I don’t know why, but I have always loved those gentle giants, elephants. Whether it is because of growing up in India (a large part of the Indian subcontinent is home to Elephas maximus, the Asian Elephant), or listening to the stories of Ganesha, the cute-but-powerful and mischievous god of Hindu theology, or reading about Hathi, the old and respected head of the elephant troop, who becomes a friend to Mowgli in Kipling’s The Jungle Book, my perennial favorite – I don’t know… But these gorgeous animals fascinate me. [Confession: I felt immeasurably sad watching the Oliphaunts die under attack in Lord of The Rings.]
In his 1936 essay Shooting an Elephant, George Orwell had described watching an elephant “beating his bunch of grass against his knees, with that preoccupied grandmotherly air that elephants have“. I have witnessed this firsthand at the Periyar National Park and Wildlife Sanctuary, an elephant and tiger reserve in Kerala, a southern Indian state; only there, it wasn’t a merely leisurely activity. I watched (from a safe distance) how female elephants would pick up bunches of grass with their trunks, beat clean the loose chunks of earth around the roots, and feed that grass to young calves. A rather memorable experience of my childhood.
Zoology isn’t my area of scientific expertise, so pardonnez moi s’il vous plaît when I state my wholly unscientific, untested, personal belief that in order for a species to be domesticated by humans, it must share certain cerebral traits with humans. Ignorant as I am of the science behind this, my belief recently found corroboration (Yay!) in the recent study with dogs, in which brain scans of dogs revealed that they respond to human voices the same way as humans do. Well, elephants are remarkably intelligent animals, their intelligence being expressed through a wide variety of behaviors associated with higher cognitive functions – such as learning, playing, problem-solving and tool use, a range of emotions (including grief and anger), empathy-cooperation-altruism, long-term and spatial memory (Elephants never forget!), social and familial structures, and so forth. Zoologists consider that their large and highly complex neocortex (a feature also seen in the brains of humans, apes and certain dolphin species), as well as their large hippocampus (a brain structure associated with emotion and memory) may play a role in that. Recently it was discovered that elephants, like humans, may innately understand the concept of pointing as a non-verbal communication cue. (For references to these statements, please look at the list of links appended at the end.)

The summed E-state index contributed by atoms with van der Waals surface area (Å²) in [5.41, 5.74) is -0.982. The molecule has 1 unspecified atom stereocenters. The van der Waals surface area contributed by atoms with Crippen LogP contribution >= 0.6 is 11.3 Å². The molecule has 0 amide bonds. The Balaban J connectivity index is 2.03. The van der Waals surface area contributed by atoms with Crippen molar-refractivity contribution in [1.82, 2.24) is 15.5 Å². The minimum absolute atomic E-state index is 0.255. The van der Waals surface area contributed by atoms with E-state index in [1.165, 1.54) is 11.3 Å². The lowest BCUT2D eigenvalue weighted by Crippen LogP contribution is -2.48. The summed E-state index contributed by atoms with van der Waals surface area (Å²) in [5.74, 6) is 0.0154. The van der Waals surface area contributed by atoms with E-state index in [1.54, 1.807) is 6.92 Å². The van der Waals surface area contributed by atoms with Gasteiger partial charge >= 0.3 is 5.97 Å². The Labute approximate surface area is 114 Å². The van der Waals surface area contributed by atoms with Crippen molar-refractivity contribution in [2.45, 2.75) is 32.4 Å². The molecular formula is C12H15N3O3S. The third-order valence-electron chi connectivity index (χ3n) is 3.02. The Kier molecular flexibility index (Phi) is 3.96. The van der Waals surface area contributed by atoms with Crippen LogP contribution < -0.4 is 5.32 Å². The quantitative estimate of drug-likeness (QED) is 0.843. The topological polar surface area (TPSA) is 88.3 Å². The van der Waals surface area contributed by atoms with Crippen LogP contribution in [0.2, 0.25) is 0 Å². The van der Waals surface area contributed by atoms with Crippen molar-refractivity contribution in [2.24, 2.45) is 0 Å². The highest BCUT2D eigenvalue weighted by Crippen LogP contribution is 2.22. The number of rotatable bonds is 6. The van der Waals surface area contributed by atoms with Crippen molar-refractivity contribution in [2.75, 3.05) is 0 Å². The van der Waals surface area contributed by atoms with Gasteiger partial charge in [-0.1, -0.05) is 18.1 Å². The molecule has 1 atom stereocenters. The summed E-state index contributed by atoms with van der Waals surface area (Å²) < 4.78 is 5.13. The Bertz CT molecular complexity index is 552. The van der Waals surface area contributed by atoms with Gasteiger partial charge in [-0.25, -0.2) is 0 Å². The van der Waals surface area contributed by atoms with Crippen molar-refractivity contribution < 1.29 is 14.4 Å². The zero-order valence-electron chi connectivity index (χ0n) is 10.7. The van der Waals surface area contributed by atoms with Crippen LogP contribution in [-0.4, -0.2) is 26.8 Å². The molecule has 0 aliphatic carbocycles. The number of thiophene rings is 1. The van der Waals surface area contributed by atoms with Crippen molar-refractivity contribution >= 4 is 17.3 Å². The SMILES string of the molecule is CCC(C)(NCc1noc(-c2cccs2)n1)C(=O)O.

I have earlier written about self-cognition – the ability to recognize themselves in mirrors – in elephants, also mentioning an instance of amazing artistic ability of some elephants. The wikipedia article in my link list has other examples of artistry and musicality discovered in elephants. Therefore, the story about smart elephants by ace Scientific American science-blogger Ferris Jabr – which appeared in my Twitterfeed this morning – came as no surprise. With his usual facility with words, Ferris describes some further research studies which elaborated on various higher cognitive abilities of the elephants, including their ability to innovate and use tools to accomplish a task. He points out:
In the past 10 years […] researchers have realized that elephants are even smarter than they thought. As few as eight years ago there were almost no carefully controlled experiments showing that elephants could match chimpanzees and other brainiacs of the animal kingdom in tool use, self-awareness and tests of problem-solving. Because of recent experiments designed with the elephant’s perspective in mind, scientists now have solid evidence that elephants are just as brilliant as they are big: They are adept tool users and cooperative problem solvers; they are highly empathic, comforting one another when upset; and they probably do have a sense of self.
However, thereafter Ferris brings up an important aspect that has so far been largely overlooked: should the practice of keeping elephants in captivity be outlawed, especially given our “sharpened awareness of elephant sentience“?